Wednesday, January 27, 2010

thought policing the blogosphere

Seismic Shock is a blog I'd not heard of before today. It concerns itself with anti-Zionist activity and suchlike. They've written some stuff about an Anglican vicar, Stephen Sizer, and apparently accused him of associating with Holocaust deniers.

Two months ago, Sizer reported this to his local police in Surrey. They passed it on to Seismic Shock's local police in West Yorkshire, who sent two officers round to 'have a word'.

Seismic Shock deleted the offending post

"I did it because I felt intimidated," he said. "I felt had to co-operate with the police."

The story has surfaced in numerous parts of the understandably rattled Jewish blogosphere, in one or two places elsewhere due to its implications for freedom of speech in general, and also in the mainstream on the BBC and - thanks to its alleged anti-Israeli content - from Melanie Phillips in The Spectator.

Phillips splutters

Under what legal authority did the police come and feel Seismic Shock’s collar like this? What was the criminal offence he was suspected of committing? Under what authority did they require him to delete his previous blog?

What has happened to the British police when they intimidate a writer for material which other people merely find objectionable?

It's very simple. The Protection from Harassment Act 1997 says you commit an offence if you pursue a course of conduct that harasses someone or causes them alarm or distress.

Section 7 makes the low threshold clear:

(3) A “course of conduct” must involve conduct on at least two occasions.
(4) “Conduct” includes speech.

If that wasn't enough, the Serious Organised Crime and Police Act 2005 amended the law. A course of conduct was already something done at least twice to one person; now it's a crime if done just once to a group of two or more people.

This part of the Act was specifically aimed at protesters. It specifies that it is an offence to harass someone - ie talk to more than two people - if the intention is to persuade them

(i) not to do something that he is entitled or required to do, or

(ii) to do something that he is not under any obligation to do.

The following section makes it an offence to just be outside someone's home if it is likely to alarm or distress them and you're there to try to persuade them not to do something they're entitled to do, or to do something they're under no obligation to do.

It makes trespass an arrestable and imprisonable offence if it's a 'designated site' - ie Crown land or a site that the Secretary of State has designated 'in the interests of national security'. Watch out for that one being applied at power station and airport protests.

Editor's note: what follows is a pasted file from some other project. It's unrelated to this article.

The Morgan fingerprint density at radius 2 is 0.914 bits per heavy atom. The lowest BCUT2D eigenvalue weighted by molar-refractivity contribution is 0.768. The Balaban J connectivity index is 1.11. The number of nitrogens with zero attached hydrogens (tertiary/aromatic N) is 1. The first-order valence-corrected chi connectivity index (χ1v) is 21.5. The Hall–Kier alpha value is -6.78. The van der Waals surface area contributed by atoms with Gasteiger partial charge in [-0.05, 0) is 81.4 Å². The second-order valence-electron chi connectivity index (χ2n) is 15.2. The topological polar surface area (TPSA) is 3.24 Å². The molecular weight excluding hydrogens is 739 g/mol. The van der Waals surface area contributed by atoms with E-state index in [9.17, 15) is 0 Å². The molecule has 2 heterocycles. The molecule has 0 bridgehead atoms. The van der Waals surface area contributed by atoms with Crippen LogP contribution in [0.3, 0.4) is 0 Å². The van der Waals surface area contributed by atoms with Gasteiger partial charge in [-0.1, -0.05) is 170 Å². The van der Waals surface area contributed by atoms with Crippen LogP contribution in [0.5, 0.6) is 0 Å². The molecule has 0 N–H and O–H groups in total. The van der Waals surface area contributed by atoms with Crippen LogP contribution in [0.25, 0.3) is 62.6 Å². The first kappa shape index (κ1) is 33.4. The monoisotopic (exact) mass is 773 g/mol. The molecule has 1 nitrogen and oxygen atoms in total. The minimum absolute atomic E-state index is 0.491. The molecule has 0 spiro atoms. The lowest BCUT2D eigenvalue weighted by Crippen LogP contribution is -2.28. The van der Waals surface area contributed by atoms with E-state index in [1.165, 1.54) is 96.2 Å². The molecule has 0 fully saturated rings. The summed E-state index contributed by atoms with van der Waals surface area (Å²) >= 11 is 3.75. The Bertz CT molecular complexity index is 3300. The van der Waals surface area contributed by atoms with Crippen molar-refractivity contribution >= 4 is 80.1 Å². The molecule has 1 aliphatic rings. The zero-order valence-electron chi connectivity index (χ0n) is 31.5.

The Protection From Harassment Act - which we were told in 1997 was about protecting vulnerable women from dangerous ex-partners - is frequently used to protect vast corporations from people with leaflets and loud hailers.

Judges grant the injunctions after being convinced that protesters are "alarming or distressing" employees, often at emergency legal hearings without the protesters being informed or represented. They can rely on hearsay evidence or statements from police.

Protesters are often unable to challenge the statements, which are sometimes made anonymously. Activists then have to return to court, often at their own cost, to argue for a lifting of the injunction. Protesters can be jailed for up to five years if they break the terms of the court order.

It was the basis of the injunctions granted against SHAC, Smash EDO, Heathrow Climate Camp and at Radley Lakes where Npower had an injunction to protect their alarmed and distressed balaclava-wearing security guards from press photographers. The police take an active role in pushing this solution. For Smash EDO they supplied names of arrestees, even those who'd not been prosecuted. At the Kingsnorth Climate Camp, the police pressurised the power station's owners, Eon, to get an injunction.

Two people complained to police about Seismic Shock's blogpost, so we only needed a single act to be 'a course of action'. It seems to me they have a good case under the Protection from Harassment Act.

Couple that law to our anti-terrorism legislation - if a cop alleges you have been thinking about supporting a group who'd commit serious criminal damage for political purposes, you have to prove your innocence - and anything that offends or obstructs anyone can be covered. All you need is the political will to pursue it.


Matt Wardman said...

Thank-you for this piece, the link, and the extra legal detail which goes beyond that I had researched.

I'll tweet this article tomorrow, and link to you when I do another piece.

As far as I know, there has not been a conviction for harassment through material posted online - the only case I know of was one between ex-partners involving Facebook which was thrown out by magistrates due to lack of evidence.

merrick said...


i don't know of any convictio0=ns for online 'courses of conduct' either.

However, that doesn't mean it won't happen.

Also, convictions aren't the whole story. The existence of such laws lets the cops come round and lean on people, as the Seismic Shock case shows. Nobody was convicted under Section 28 of the Local Government Act for promoting homosexuality, but it had a huge effect on many people's behaviour.